An in-depth tour for whisky enthusiasts: your Masterclass will start with an extended guided viewing of the world’s largest collection of Scotch Whisky over coffee and shortbread. A fun sensory perception test then prepares you for a comparative tasting of one Blended, one Single Grain and two Single Malt Whiskies, and nosing a new-make spirit.

Edinburgh travel and packing guide

Food and Drink in Edinburgh

Much of outsiders’ knowledge of Scottish cuisine is similar to dishes found in England and Ireland, which is partially true. You’ll find hearty stews, fish and chips and the breakfast fry ups. But there are also meals you won’t find anywhere else.

Haggis– Perhaps the most well known dish from Scotland, haggis is a savory pudding made of sheep’s lungs, heart and liver.

Smoked fish– Known as “smokie,” this dish of smoked haddock originated from a small fishing village. The fish are salted and hung overnight and are ready to eat the next day.

Cullen skink– Known as the national dish of Scotland, this dish is a soup featuring haddock in milky broth.

Porridge– The breakfast dish of boiled grains is similar to oatmeal and can be sweet or savory.

If you have any other suggestions for a trip to Edinburgh, please leave them in the comments!

Edinburgh Travel Guide

Written by Caroline

Caroline Eubanks is a native of Atlanta, Georgia, but has also called Charleston, South Carolina and Sydney, Australia home. After college graduation and a series of useless part-time jobs, she went to Australia for a working holiday. In that time, she worked as a bartender, bungee jumped, scuba dived, pet kangaroos, held koalas and drank hundreds of cups of tea. You can find Caroline at Caroline in the City.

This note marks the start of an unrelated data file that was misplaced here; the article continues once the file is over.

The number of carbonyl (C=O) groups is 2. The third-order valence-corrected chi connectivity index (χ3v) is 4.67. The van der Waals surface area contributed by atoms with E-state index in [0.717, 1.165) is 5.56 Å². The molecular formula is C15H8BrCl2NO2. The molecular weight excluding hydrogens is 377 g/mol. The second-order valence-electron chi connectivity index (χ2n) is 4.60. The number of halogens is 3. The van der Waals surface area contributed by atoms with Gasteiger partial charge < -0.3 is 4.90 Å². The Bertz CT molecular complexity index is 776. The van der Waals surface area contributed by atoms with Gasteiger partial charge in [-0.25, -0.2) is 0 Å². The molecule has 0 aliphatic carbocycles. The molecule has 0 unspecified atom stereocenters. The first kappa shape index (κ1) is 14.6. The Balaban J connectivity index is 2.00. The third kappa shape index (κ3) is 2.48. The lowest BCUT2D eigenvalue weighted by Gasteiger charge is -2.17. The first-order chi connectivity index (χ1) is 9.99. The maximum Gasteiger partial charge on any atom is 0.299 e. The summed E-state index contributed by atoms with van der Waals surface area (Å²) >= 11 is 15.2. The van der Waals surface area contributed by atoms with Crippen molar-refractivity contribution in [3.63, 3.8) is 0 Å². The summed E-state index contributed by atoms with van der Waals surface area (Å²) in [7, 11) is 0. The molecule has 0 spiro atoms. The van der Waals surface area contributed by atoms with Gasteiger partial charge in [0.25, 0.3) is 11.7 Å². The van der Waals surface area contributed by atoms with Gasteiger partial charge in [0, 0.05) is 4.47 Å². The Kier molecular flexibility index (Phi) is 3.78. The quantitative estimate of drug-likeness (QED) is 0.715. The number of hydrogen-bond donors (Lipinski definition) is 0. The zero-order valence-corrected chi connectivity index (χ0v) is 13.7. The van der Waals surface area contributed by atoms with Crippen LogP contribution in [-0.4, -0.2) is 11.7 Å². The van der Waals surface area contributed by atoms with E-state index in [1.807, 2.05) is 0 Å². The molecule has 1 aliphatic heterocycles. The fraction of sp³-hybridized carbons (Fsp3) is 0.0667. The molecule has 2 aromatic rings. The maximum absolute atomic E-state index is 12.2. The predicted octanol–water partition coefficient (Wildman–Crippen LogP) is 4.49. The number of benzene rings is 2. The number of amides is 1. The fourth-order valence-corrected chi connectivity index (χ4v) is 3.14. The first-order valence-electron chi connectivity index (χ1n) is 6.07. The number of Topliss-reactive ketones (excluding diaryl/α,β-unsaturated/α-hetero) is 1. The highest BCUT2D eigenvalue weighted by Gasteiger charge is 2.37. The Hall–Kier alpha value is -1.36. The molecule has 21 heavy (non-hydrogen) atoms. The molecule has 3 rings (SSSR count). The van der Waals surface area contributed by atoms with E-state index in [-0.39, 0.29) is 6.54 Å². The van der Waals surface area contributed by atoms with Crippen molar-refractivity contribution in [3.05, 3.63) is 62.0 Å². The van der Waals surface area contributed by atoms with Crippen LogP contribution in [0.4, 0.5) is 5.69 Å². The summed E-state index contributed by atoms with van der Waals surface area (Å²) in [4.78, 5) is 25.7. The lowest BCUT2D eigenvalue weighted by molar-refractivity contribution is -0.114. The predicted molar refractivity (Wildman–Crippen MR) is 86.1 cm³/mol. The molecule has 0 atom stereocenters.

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Reader Interactions


  1. Rebecca says

    For cheap train travel, try to book 12 weeks in advance. Surprisingly, sometimes an internal flight from London to Edinburgh can be cheaper. If you’re planning on doing a lot of rail travel ib Scotland, look into the Freedom of Scotland rail pass.

  2. Melissa says

    I’m in the planning stages of a UK trip in February/March, and will definitely be applying some of these tips to the Glasgow leg of our trip.

    I did notice that it was 132gbp to take the train from Glasgow to London, but only 36gbp to take an easyjet flight. And 4 hours less travel time.

  3. Diane says

    So much to add but what stood out in your section of movies to see before traveling to Scotland was the exclusion of “Outlander”, a must see over all others since the first season was filmed in Scotland with many Historic sites standing in for the movies various key locations (i.e., example: Castle Doune aka Castle Leoch in the movie. The movie does Scotland proud.

  4. Debbie Hatfield says

    Outlander needs to be added to “books to read”. This summer I am visiting Scotland for 12 days because I read that book! Have joined an official Outlander tour that includes 3 days in Edinburgh as well as many other sites throughout Scotland.

  5. Paige says

    To the books to read, need to add the On Dublin Street series by Samantha Young. That is what made me want to visit Edinburgh!